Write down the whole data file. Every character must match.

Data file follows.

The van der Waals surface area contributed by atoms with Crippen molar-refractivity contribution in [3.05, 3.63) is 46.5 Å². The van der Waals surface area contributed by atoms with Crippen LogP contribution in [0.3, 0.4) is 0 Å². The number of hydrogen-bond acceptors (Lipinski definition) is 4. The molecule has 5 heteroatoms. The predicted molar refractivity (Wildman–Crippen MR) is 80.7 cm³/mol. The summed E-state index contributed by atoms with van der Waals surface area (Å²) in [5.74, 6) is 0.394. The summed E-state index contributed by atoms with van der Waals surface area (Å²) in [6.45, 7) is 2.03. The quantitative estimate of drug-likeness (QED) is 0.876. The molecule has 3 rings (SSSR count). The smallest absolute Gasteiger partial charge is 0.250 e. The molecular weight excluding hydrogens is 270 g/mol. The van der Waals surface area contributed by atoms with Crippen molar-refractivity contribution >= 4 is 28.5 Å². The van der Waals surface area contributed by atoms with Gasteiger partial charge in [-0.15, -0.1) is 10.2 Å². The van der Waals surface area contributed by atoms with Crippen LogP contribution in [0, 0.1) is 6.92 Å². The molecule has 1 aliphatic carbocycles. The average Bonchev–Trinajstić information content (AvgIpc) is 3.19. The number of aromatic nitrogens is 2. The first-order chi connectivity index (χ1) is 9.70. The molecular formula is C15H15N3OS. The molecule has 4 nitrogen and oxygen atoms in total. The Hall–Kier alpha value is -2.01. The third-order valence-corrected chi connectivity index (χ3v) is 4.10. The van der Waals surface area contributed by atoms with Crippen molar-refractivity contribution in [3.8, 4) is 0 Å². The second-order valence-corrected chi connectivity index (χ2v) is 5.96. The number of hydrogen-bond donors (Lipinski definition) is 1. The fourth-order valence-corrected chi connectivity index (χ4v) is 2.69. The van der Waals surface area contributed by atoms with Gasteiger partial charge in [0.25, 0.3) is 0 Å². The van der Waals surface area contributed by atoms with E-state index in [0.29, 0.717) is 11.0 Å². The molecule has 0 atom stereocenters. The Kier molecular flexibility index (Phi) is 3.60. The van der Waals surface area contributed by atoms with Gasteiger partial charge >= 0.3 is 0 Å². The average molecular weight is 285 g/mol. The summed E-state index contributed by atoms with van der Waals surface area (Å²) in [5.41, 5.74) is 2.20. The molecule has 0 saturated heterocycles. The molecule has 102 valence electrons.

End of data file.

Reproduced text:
The van der Waals surface area contributed by atoms with Crippen molar-refractivity contribution in [3.05, 3.63) is 46.5 Å². The van der Waals surface area contributed by atoms with Crippen LogP contribution in [0.3, 0.4) is 0 Å². The number of hydrogen-bond acceptors (Lipinski definition) is 4. The molecule has 5 heteroatoms. The predicted molar refractivity (Wildman–Crippen MR) is 80.7 cm³/mol. The summed E-state index contributed by atoms with van der Waals surface area (Å²) in [5.74, 6) is 0.394. The summed E-state index contributed by atoms with van der Waals surface area (Å²) in [6.45, 7) is 2.03. The quantitative estimate of drug-likeness (QED) is 0.876. The molecule has 3 rings (SSSR count). The smallest absolute Gasteiger partial charge is 0.250 e. The molecular weight excluding hydrogens is 270 g/mol. The van der Waals surface area contributed by atoms with Crippen molar-refractivity contribution >= 4 is 28.5 Å². The van der Waals surface area contributed by atoms with Gasteiger partial charge in [-0.15, -0.1) is 10.2 Å². The van der Waals surface area contributed by atoms with Crippen LogP contribution in [0, 0.1) is 6.92 Å². The molecule has 1 aliphatic carbocycles. The average Bonchev–Trinajstić information content (AvgIpc) is 3.19. The number of aromatic nitrogens is 2. The first-order chi connectivity index (χ1) is 9.70. The molecular formula is C15H15N3OS. The molecule has 4 nitrogen and oxygen atoms in total. The Hall–Kier alpha value is -2.01. The third-order valence-corrected chi connectivity index (χ3v) is 4.10. The van der Waals surface area contributed by atoms with Crippen molar-refractivity contribution in [3.8, 4) is 0 Å². The second-order valence-corrected chi connectivity index (χ2v) is 5.96. The number of hydrogen-bond donors (Lipinski definition) is 1. The fourth-order valence-corrected chi connectivity index (χ4v) is 2.69. The van der Waals surface area contributed by atoms with Gasteiger partial charge in [0.25, 0.3) is 0 Å². The van der Waals surface area contributed by atoms with E-state index in [0.29, 0.717) is 11.0 Å². The molecule has 0 atom stereocenters. The Kier molecular flexibility index (Phi) is 3.60. The van der Waals surface area contributed by atoms with Gasteiger partial charge >= 0.3 is 0 Å². The average molecular weight is 285 g/mol. The summed E-state index contributed by atoms with van der Waals surface area (Å²) in [5.41, 5.74) is 2.20. The molecule has 0 saturated heterocycles. The molecule has 102 valence electrons.